In a primary dominated by sideshows appealing to the fringe element, important issues like the Supreme Court were rarely discussed in detail, but Romney’s announcement that Bork would be his judicial advisor is the clearest possible signal of how far to the right Romney has moved since his days as a “moderate” Republican in Massachusetts and of his willingness to embrace all the fringiest opinions of all his primary opponents.
Sure, Rick Santorum promised to attack legalized birth control, Ron Paul says the Civil Rights Act “destroyed” privacy, and Newt Gingrich thinks child labor laws are “truly stupid.” But none of them can hold a candle to the extremism of Robert Bork, the patron saint of far-right ideologues. And Bork’s choice in this infamous field? Mitt Romney.
When Bork was nominated to the Supreme Court in 1987, his nomination was rejected as too extreme by a bipartisan majority in a 58-42 vote. Since then he’s only moved further out of the mainstream.
Robert Bork insists that art and literature aren’t protected by the First Amendment. He defended the constitutionality of poll taxes and literacy tests for voters, and he called the Civil Rights Act “unsurpassed ugliness.” He’s defended state laws that made gay sex a criminal offense. As a judge he routinely ruled in favor of big business over individual Americans.
Perhaps most disturbing are Bork’s reactionary views on how the law treats women. Robert Bork doesn’t just think abortion should be criminalized, he thinks states should be free to outlaw birth control. He’s argued that the Equal Protection Clause doesn’t apply to women. And what seems almost too unbelievable to be real, he even ruled that a company is free to tell female employees to be sterilized or lose their jobs.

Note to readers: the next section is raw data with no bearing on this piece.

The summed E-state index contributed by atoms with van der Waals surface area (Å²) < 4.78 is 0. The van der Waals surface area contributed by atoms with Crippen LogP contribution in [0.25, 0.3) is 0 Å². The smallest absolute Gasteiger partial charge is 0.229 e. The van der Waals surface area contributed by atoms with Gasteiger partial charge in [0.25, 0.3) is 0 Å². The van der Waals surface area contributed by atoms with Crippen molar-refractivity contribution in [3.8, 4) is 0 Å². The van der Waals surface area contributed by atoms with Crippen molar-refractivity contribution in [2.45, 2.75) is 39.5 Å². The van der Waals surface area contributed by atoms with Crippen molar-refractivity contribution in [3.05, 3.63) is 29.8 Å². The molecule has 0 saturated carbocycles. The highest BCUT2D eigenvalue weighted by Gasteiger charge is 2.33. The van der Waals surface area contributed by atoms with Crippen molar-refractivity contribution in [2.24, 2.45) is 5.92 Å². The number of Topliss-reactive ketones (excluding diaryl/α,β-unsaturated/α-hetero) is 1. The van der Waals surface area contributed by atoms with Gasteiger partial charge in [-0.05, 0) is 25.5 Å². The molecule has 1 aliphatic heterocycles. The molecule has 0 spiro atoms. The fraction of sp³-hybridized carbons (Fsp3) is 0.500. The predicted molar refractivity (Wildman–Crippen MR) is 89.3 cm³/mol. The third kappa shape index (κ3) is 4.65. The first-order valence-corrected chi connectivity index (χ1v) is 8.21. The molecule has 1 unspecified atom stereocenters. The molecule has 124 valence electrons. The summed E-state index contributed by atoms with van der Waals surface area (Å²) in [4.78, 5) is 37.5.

In any sane election, Robert Bork would be the hidden crazy uncle or at least denounced as a political liability, but then again this hasn’t been a sane election. Instead, Mitt Romney has bragged about nabbing the endorsement and held Bork up as a model for the judges he’d appoint to the bench, including the Supreme Court. He’s said he wishes Bork were on the court today. Any questions regarding the types of judges Romney would nominate?
With Election Day on the horizon, it’s all but inevitable that Mitt Romney will start reshaping his rhetoric for the general election. But regardless of his carefully calibrated statements or his poll-tested promises, no one should forget that by choosing Robert Bork as a key advisor, Mitt Romney has made crystal clear his frighteningly extreme agenda for America.
By: Michael B. Keegan, President, People For The American Way, The Huffington Post, April 23, 2012
Texas Gov. Rick Perry formally launched his presidential campaign last weekend, apparently hoping to upstage those competitors who were slugging it out in the Iowa Straw Poll. The event was won by Michele Bachmann, whose core supporters come from the same Religious Right-Tea Party crowd expected to be Perry’s base. He may have just made it official, but in fact Perry has already been running hard. A week before his announcement, he solidified the devotion of Religious Right leaders and activists with a defiantly sectarian prayer rally sponsored by some of the country’s most extreme promoters of religious and anti-gay bigotry. His financial backers began hitting up donors a while ago.